6. Striped Bass Research Project: $162,260
The DMF is also currently doing a research study on terminal tackle and striped bass mortality. The study is being conducted in Beverly harbor, where the DMF is catching, tagging, and releasing stripers. Before tagging the stripers, they placed acoustic receivers all over the harbor that ping the movement or death of any tagged fish. The purpose of the study is to see what the most effective hooks are for a safe catch and release.
The DMF has been figuring this out through testing different hooks, hook sizes, and hook gauges. By getting a large sample size of fish, they will determine the best all-around hook to minimize striper mortality post-release.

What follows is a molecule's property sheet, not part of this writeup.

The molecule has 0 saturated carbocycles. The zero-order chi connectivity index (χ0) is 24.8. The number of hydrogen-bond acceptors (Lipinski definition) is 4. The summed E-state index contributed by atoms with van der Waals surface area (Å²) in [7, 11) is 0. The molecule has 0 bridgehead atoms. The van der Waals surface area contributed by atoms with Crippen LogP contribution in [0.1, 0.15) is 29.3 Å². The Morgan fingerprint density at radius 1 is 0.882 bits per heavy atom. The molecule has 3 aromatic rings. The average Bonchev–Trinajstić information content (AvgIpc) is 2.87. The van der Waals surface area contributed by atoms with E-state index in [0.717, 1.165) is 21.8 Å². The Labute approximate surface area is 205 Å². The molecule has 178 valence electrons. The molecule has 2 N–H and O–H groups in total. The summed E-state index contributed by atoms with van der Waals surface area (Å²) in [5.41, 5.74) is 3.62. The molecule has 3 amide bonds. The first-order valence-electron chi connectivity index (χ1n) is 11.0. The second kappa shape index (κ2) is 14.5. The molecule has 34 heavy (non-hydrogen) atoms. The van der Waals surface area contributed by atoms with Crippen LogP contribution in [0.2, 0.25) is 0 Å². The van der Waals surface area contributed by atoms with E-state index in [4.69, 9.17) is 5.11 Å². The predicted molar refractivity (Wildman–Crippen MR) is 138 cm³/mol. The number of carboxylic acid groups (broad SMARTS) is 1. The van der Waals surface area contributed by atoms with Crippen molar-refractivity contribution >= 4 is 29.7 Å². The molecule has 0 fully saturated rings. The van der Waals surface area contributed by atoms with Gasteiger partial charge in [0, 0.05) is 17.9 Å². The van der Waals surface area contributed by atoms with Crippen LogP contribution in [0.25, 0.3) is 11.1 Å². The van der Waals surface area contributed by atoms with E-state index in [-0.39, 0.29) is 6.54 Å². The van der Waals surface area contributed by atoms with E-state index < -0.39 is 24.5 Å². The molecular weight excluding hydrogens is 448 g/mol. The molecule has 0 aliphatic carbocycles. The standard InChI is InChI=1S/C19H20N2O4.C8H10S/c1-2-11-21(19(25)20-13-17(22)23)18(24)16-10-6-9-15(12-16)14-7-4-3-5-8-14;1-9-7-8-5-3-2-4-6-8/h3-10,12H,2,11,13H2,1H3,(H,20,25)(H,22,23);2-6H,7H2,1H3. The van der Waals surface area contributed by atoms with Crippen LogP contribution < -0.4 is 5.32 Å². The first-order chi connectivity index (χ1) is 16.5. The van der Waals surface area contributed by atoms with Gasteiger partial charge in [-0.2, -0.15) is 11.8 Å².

The DMF has a long list of projects they are ready to work on but have a constrained budget to do so with. There are endless public access opportunities and 100s of acres of seafloor ready for reefs to be dropped on them. However, they have to put many of these projects on hold due to prioritization and a limited budget. Even with its limited budget, the DMF makes the best of its funds year in and year out, providing ample opportunities for recreational anglers. The more license revenue and donations the DMF receives, the more they will do and the quicker they will get it done. I hope that seeing how much work goes into the betterment of saltwater fishing through the DMF and the guarantee of where the revenue is spent reassures you on what you are buying into when purchasing a license. The chairman of the recreational panel, Captain Kahlil Boghdan put it best when he said “This is not just another tax, it’s a fee that goes back to anglers. We are trying to improve fishing for them.”